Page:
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Ask HN: Advice on B2B Sales?
15 points by slowenough 4 days ago | hide | past | web | favorite | 13 comments
I developed a product that I wish to sell to business. I wouldn't say this MVC is 100% perfect. Still some issues (especially around typing on mobile), but it's nearly (or past) ready for reaching out.

Anyone who had experience on either side of that B2B sales process, please jump in a share what you think I ought to know.

I'm looking to be successful at licensing, selling outright or selling as a service this product.

You can try the service at https://free.cloudbrowser.xyz

It's developed with security in mind, but in reality there may be a better / more nuanced application.

If it helps, for background, this was about 6 months of FT work, self funded based on my previous contracting revenue. The idea came from a goal I have to build a web scraping platform with work reuse and this is a layer of that, that I discovered is also called "remote browser isolation". Finding out a particular layer could be factored out as a product gave me ideas about self-funding more runway, as well as possibly launching a side-business in and of itself. Right now, my TODO list is working out the remaining typing bugs on mobile, and providing some file upload/download support via a secure web gateway (basically displaying PDFs as PNGs).

I haven't done this before and there's lots of uncertainty so I think it's a good time to seek structured advice from people who know.

Quite the coincidence as I was just contemplating writing a bit about enterprise sales. So a few points after having been on both the buyer and seller side of the table.

People generally never understands: "This can be configured" or "This is a prototype, it will have all this functionality in x months". Investors trained in the act of spotting future possibility of very technical people MIGHT understand it. But never count on it. SHOW - don't tell, whenever possible.

Therefore always try to be as specific as possible and present a solution that is as close to the buyers pain-point as possible. Research the hell out of your potential customers and present your product in a way that solves their current problems. You can succeed in selling "future potential" but it is a lot harder, especially if the current proposition does not solve any pain-points out of the box.

If you get a chance to present your product then ask a lot of questions up front to tailor your presentation as much as possible to the audience present. Perhaps even prepare your presentation to be able to go more or less technical depending on audience. Or if the product can be used in several ways then prepare to go either way and ask at the presentation what the buyers usual way of working is and go that way.

Thank you, this is helpful!

100+ comments on "Ask HN: How do B2B startups sell to corporations?" two weeks ago https://news.ycombinator.com/item?id=21367151

The starting point is figuring out 'who might want to buy this, and why'

This. Without getting into too much detail, based on what you've written, it seems like you've spent time building a solution and are now looking for a problem (with business value) to match that solution with. Ideally, you start with that problem and go from there, but, in this case I would switch gears immediately away from development and towards validation (which is an earlier stage than sales).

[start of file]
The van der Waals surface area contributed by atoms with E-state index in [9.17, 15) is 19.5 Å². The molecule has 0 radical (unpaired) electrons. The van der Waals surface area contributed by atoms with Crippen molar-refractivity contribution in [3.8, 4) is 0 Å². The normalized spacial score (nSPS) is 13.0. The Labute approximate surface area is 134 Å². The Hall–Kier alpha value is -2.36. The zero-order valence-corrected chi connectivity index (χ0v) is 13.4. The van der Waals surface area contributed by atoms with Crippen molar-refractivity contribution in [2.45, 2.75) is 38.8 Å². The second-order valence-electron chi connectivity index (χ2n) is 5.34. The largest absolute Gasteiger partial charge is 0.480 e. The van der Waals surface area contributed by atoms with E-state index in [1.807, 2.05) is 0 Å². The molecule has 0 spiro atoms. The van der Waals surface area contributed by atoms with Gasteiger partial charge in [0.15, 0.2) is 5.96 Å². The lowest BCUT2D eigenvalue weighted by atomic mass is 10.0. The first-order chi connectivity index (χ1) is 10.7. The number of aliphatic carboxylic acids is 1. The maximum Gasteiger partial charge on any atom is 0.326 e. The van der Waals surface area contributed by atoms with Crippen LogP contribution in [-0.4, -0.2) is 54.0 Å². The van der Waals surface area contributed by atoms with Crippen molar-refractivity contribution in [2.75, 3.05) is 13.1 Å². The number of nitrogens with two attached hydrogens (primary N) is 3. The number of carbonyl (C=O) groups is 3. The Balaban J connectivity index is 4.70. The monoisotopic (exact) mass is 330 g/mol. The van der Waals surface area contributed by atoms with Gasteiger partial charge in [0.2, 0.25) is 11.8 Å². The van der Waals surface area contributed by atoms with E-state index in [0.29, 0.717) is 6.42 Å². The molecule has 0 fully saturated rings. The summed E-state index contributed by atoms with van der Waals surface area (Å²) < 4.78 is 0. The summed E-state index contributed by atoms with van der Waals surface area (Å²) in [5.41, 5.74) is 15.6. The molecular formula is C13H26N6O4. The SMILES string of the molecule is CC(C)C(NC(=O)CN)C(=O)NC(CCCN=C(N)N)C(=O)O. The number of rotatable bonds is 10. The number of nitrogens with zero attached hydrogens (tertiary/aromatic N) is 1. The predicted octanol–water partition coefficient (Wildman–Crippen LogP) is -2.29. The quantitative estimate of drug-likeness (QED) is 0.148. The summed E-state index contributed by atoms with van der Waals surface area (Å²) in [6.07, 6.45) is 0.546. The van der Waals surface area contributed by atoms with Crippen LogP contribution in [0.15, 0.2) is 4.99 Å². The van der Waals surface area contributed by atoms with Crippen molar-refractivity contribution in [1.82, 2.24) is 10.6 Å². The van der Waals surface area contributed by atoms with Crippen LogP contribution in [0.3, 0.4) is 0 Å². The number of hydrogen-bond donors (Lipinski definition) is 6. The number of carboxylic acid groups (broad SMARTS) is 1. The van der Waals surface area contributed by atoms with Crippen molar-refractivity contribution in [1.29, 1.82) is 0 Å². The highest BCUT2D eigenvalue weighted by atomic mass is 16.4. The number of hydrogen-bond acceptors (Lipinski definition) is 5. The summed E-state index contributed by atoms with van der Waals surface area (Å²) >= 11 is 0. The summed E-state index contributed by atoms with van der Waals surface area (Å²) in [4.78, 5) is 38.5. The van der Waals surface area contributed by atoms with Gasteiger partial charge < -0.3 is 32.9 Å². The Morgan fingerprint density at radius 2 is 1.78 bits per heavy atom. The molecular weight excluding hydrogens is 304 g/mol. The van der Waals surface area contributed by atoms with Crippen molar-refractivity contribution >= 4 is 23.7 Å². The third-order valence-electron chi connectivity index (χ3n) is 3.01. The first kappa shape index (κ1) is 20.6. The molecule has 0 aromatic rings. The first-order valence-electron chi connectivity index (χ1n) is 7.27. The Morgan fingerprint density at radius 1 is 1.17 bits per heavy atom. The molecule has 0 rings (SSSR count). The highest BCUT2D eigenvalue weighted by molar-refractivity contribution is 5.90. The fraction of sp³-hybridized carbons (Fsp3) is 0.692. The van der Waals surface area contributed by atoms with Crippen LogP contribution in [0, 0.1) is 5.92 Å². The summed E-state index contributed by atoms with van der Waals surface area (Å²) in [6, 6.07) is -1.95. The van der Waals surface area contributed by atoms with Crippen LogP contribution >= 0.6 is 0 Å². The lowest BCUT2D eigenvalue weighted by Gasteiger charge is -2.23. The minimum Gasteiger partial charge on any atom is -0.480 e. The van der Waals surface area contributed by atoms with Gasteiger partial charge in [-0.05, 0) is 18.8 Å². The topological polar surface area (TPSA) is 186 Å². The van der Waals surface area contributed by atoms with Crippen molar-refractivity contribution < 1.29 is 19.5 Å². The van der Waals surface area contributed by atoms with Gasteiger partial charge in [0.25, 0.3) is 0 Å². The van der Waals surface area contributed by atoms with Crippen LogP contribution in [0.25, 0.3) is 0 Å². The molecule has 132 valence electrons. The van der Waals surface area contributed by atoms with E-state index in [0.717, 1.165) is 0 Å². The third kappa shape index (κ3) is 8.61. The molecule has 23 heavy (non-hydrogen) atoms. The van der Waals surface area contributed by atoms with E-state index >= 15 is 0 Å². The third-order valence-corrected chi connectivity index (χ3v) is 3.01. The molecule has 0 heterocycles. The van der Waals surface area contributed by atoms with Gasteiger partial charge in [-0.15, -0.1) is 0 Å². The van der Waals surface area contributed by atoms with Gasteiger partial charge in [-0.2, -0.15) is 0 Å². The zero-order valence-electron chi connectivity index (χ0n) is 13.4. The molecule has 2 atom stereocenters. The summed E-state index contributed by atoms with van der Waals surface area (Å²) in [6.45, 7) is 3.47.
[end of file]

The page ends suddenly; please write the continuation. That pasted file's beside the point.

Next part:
OK, if I passed that point, and have a list of companies who might be interested, how do I sell to them?

Thanks, this looks good. I'm reading it and it does make it seem hard.

> "The product sells itself? ... But as many startups discover to their horror — after they “land” users and try to “expand” to more departments in a large company or government agency — this is far from the truth. "

> "Decision-making in large organizations is a long, tortuous process due to legacy technology deployments, internal politics, entrenched homegrown solutions, sunk cost of integrations, account control by incumbent vendors, and the sheer size and scale involved"

How can 1 person even approach this difficulty?

tbh I don't have experience with Sales. I just know of Holloway, new resource that lists a lot of high quality guides.

Are you selling to enterprise?

I don't really see the usecase for this kind of software. It looks like it could be useful even to individual clients, maybe even more than for businesses?

I know I made it sound like I just developed a solution that is looking for a problem.

Actually, RBI (remote browser isolation // cloud based internet isolation) is a big industry. Menlo Security, Symantec, WebGap, Light Point, By Light, and more, have products in this space.

It's not really a question of "does the market exist? Does it have a usecase?" and more of "How to find customers with this need? How to approach and sell them?"

Granted, it is a niche so I get if you don't know it at first glance.

ok sorry I made it sound like this, that was lack of my knowledge about security.

My advice is find someone who has experience with Enterprise sales and ask for a chat. I think it might be very hard to sell this kind of solution while bootstrapping, maybe it would be easier to raise money and find a sales experienced cofounder. But I don't have experience with Enterprise sales

I used to work at a company (they also dealt with stuff that required NATO clearance) that had extremely restricted internet access in order to protect the internal network. To access the internet each time we logged into a virtual machine controlled by IT and each file downloaded was cleared by IT separately. This obviously slowed us down a lot and since I was an external (student) consultant there we shifted to using laptops + hotspot to actually do our work.

Sorry, "MVP" in case it's not clear.

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